A reckless wish has tragic consequences in this homage to The Phantom of the Opera.
Sixteen-year-old Wen lives with her father at the medical clinic he runs in the Gochan One factory compound. Their family is far better off than the slaughterhouse’s workers, but they are no less prisoners to the debts they owe to the factory. After one of the Noor—foreign workers brought in to cut costs—shames Wen in the cafeteria, she angrily presents the Ghost rumored to haunt the slaughterhouse with an offering and a challenge: “Prove yourself to me. I want to be impressed.” She’s horrified when the boy who teased her is promptly injured in a violent accident; when she attempts to make amends by helping the Noor, she finds herself increasingly attracted to their charismatic leader, Melik. Fine effectively conveys the industrial and human horrors of Wen’s life, from the slaughterhouse’s gruesome work to automaton killer spiders to the underboss who preys sexually on young women. It’s unfortunate that the world beyond the factory remains largely unexplored and unexplained. Much of the novel’s action is driven by threats to Wen’s virtue, which quickly grows repetitive, but Wen and Melik’s star-crossed romance will likely satisfy many readers. The open ending leaves room for a sequel.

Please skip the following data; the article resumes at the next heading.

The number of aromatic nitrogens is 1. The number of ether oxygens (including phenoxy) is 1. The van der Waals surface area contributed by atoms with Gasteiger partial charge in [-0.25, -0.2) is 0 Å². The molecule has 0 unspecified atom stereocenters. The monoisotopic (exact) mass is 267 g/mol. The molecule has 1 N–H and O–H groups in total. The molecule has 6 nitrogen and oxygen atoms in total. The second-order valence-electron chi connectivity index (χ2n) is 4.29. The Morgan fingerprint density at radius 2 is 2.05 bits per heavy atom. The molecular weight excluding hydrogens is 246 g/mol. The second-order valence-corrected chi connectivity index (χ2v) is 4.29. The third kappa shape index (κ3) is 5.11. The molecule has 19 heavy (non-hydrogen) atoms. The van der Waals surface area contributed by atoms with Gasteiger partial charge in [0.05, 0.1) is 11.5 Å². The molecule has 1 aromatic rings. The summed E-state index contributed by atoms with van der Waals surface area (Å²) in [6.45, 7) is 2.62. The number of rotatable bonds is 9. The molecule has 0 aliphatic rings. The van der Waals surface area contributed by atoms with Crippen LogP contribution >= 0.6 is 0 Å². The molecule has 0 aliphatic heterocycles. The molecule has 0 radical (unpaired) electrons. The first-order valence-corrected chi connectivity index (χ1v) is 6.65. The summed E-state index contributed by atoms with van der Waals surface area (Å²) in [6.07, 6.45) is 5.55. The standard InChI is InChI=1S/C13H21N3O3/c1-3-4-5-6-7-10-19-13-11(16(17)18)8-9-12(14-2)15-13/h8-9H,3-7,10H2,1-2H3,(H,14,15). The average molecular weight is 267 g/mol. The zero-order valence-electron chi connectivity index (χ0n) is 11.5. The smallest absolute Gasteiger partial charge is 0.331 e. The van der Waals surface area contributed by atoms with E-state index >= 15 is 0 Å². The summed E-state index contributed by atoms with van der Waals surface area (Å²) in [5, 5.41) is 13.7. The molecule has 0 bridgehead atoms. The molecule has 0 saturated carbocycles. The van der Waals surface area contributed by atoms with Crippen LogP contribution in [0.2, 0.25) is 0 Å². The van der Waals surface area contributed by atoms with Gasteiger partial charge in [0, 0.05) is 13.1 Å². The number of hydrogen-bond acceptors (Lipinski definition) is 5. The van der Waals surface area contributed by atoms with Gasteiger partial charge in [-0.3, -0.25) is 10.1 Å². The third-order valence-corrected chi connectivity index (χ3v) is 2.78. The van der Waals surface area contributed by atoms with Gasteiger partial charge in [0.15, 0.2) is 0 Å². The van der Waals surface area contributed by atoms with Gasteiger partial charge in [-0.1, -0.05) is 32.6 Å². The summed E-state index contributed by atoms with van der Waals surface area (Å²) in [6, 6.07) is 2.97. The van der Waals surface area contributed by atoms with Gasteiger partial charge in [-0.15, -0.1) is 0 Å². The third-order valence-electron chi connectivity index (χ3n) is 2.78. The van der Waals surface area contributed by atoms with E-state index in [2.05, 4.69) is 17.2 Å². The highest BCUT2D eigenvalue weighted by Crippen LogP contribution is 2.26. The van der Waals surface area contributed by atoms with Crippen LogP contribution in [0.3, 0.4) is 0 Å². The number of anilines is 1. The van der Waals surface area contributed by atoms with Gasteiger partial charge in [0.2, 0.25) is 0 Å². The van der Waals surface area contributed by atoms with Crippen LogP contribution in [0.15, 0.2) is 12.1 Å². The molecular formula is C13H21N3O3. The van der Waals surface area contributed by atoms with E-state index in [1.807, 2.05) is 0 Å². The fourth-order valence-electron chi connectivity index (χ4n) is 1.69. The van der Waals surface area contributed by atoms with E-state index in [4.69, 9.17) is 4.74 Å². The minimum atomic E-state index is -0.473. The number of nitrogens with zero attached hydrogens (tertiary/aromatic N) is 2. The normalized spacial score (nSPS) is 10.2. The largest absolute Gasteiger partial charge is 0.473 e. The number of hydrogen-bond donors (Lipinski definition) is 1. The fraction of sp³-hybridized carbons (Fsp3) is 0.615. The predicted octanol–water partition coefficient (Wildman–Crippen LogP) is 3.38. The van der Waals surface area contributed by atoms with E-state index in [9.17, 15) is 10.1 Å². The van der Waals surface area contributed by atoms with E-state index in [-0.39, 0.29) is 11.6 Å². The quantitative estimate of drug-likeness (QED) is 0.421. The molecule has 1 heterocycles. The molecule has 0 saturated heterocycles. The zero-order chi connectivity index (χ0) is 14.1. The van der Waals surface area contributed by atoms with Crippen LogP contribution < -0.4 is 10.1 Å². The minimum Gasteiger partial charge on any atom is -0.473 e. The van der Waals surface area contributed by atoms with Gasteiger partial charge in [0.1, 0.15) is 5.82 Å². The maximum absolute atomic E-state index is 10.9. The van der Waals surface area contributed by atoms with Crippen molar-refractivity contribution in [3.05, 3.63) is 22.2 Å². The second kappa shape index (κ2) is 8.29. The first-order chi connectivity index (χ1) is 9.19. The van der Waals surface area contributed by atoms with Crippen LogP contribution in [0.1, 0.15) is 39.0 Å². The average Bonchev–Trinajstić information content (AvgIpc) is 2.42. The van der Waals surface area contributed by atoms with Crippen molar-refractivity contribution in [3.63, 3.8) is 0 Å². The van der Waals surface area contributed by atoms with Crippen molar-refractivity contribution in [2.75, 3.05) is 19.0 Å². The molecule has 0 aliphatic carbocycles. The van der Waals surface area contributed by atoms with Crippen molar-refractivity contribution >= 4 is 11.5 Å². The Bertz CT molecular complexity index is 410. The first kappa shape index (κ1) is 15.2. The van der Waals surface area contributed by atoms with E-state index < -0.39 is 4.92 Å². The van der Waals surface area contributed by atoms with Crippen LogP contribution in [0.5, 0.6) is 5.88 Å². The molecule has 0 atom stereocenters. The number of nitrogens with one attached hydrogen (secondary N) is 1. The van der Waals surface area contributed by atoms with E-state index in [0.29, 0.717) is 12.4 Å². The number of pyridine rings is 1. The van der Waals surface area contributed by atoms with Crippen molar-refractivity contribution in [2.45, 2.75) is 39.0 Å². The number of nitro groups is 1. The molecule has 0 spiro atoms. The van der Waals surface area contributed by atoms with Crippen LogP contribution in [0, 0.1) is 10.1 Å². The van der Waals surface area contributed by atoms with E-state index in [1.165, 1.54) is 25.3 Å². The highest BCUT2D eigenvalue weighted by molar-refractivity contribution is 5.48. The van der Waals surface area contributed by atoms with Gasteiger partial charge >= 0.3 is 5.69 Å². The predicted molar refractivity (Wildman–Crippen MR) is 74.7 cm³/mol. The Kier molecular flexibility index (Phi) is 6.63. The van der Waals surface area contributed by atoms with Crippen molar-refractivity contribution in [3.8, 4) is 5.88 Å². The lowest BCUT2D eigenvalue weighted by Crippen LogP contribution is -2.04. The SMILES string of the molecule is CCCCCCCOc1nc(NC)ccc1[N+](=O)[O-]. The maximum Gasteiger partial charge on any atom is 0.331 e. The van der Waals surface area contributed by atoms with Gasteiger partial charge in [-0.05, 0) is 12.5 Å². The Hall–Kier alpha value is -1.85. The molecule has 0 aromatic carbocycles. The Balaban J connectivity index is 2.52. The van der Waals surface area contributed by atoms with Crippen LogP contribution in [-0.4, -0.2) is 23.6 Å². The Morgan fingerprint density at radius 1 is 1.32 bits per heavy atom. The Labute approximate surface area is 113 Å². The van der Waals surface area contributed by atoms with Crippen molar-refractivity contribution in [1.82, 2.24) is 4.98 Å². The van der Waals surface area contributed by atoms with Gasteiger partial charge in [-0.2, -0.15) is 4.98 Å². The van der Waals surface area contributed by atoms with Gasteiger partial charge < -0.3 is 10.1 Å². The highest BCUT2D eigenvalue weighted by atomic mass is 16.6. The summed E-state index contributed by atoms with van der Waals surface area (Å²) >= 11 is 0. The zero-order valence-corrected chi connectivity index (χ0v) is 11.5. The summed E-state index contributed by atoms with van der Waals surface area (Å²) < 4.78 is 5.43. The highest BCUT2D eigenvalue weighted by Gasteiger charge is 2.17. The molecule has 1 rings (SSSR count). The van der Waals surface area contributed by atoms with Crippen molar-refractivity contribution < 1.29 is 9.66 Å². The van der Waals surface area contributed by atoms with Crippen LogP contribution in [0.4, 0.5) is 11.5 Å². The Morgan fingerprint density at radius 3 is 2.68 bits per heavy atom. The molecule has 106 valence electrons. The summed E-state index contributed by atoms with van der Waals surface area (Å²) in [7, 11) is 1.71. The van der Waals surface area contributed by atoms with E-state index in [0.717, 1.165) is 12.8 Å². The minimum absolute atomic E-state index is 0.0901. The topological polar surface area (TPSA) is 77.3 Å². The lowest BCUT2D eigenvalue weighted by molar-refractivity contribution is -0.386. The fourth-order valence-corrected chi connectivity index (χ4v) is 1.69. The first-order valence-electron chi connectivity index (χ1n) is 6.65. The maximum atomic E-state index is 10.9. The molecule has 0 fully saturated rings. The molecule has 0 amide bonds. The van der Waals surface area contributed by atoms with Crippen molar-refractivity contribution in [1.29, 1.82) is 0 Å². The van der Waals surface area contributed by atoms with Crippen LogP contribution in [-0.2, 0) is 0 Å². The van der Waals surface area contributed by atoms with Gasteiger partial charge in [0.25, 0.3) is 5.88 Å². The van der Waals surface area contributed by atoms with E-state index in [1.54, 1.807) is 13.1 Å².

An imaginative but uneven retelling. (Steampunk. 12-18)